Tackle Misconceptions About Aging

Tackle Misconceptions About Aging

Jim Stinson, Former Consultant on Older Adult Ministries


I attended a symposium entitled “Embracing the Aging Experience.” All the participants were United Methodists engaged in one ministry or another to older adults. There were a great variety of approaches to such ministry. There were both subtle and not so subtle differences surrounding our common work. What struck me, despite the variety, was the common assumption that the aging experience was something to be embraced. A sense that the church needed to be about a ministry that shattered prevailing stereotypes emerged as a common theme. What are some of these misconceptions? 
Aging is something to be avoided, or at least denied for as long as possible.

The truth is a different story! We wouldn’t tell a child not to be a child, for we know it is an important stage of life, as is adolescence, as is middle age. Every stage is important—growth is the reason for all of them. Old age is no different than any other season of life. It is not in and of itself a negative thing. Attitudes and assumptions may make it negative. How we respond to it can make a lie of any assumptions that say otherwise.

All older adults need someone to care for them. Aging is a downward slide leading to ever increasing illness and frailty.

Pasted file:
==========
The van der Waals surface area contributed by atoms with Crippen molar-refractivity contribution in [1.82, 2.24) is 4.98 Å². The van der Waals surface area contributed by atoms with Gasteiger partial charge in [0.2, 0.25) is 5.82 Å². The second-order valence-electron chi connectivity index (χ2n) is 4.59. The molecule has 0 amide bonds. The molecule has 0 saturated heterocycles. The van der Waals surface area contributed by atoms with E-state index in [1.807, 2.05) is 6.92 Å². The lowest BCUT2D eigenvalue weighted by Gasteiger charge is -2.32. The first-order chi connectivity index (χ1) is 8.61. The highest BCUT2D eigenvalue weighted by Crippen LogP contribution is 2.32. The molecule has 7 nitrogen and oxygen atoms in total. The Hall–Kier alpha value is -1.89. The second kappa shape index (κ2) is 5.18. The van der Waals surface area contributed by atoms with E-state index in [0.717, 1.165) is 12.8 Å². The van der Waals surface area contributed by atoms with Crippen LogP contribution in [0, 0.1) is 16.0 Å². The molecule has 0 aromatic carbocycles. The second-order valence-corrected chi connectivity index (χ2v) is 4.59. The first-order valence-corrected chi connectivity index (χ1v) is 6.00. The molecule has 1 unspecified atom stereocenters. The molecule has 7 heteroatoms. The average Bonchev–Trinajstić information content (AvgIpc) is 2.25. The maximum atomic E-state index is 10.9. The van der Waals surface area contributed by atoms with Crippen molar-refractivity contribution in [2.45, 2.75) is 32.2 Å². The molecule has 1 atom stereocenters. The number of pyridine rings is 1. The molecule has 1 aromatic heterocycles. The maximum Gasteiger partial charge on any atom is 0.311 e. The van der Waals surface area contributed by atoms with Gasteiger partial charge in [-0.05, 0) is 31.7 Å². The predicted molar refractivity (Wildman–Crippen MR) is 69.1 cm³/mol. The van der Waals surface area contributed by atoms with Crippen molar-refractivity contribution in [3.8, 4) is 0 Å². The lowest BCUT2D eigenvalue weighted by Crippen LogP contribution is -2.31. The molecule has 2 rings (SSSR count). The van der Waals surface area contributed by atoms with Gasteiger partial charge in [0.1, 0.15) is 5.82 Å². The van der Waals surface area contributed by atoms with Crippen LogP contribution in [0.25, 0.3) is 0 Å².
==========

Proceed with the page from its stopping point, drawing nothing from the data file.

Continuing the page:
There’s some truth here, but not the whole truth. A large portion of the older adult population contributes countless volunteer hours to a host of good causes. Many take on new pursuits such as painting, music, drama, visiting the sick, and helping their churches. Aging is not only a downward slide; it is also a time of new possibilities, which come with learned wisdom and experience.

Embracing the aging experience, like all of life’s experiences, can be a challenge, but it can also be a time of incredible growth in so many areas. It can be a vital time, for those willing to acknowledge their limitations, while affirming the possibilities still available.

As those engaged in ministry to and with older adults, we do well to help create environments in which our aging members and friends can thrive. And we need to faithfully and empathetically challenge them to live out the promise of our faith.

As Jesus tells his followers in the Gospel of John, “I have come that you may have life and have it more abundantly.”

There are no age limits on Jesus’ promise. It is often a difficult message to deliver—even so it is the Good News, to which we are called to witness!

Feel free to print or share with your congregation. © 2012 Rev. James Stinson